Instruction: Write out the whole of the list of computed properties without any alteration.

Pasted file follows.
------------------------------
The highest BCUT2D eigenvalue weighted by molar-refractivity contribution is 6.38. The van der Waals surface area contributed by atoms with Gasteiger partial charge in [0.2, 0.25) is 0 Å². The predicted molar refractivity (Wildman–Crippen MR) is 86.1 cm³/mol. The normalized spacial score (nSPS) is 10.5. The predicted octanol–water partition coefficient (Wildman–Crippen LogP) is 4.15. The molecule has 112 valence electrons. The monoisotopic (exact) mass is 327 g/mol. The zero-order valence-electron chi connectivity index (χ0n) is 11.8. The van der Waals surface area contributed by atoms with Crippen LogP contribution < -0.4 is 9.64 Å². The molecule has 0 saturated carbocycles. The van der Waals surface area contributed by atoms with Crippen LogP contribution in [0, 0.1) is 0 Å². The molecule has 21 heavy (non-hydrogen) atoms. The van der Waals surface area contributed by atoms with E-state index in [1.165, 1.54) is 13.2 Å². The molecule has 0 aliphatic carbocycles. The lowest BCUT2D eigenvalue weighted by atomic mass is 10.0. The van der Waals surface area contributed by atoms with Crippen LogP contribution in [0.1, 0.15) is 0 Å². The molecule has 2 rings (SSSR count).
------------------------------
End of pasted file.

The highest BCUT2D eigenvalue weighted by molar-refractivity contribution is 6.38. The van der Waals surface area contributed by atoms with Gasteiger partial charge in [0.2, 0.25) is 0 Å². The predicted molar refractivity (Wildman–Crippen MR) is 86.1 cm³/mol. The normalized spacial score (nSPS) is 10.5. The predicted octanol–water partition coefficient (Wildman–Crippen LogP) is 4.15. The molecule has 112 valence electrons. The monoisotopic (exact) mass is 327 g/mol. The zero-order valence-electron chi connectivity index (χ0n) is 11.8. The van der Waals surface area contributed by atoms with Crippen LogP contribution < -0.4 is 9.64 Å². The molecule has 0 saturated carbocycles. The van der Waals surface area contributed by atoms with Crippen LogP contribution in [0, 0.1) is 0 Å². The molecule has 21 heavy (non-hydrogen) atoms. The van der Waals surface area contributed by atoms with E-state index in [1.165, 1.54) is 13.2 Å². The molecule has 0 aliphatic carbocycles. The lowest BCUT2D eigenvalue weighted by atomic mass is 10.0. The van der Waals surface area contributed by atoms with Crippen LogP contribution in [0.1, 0.15) is 0 Å². The molecule has 2 rings (SSSR count).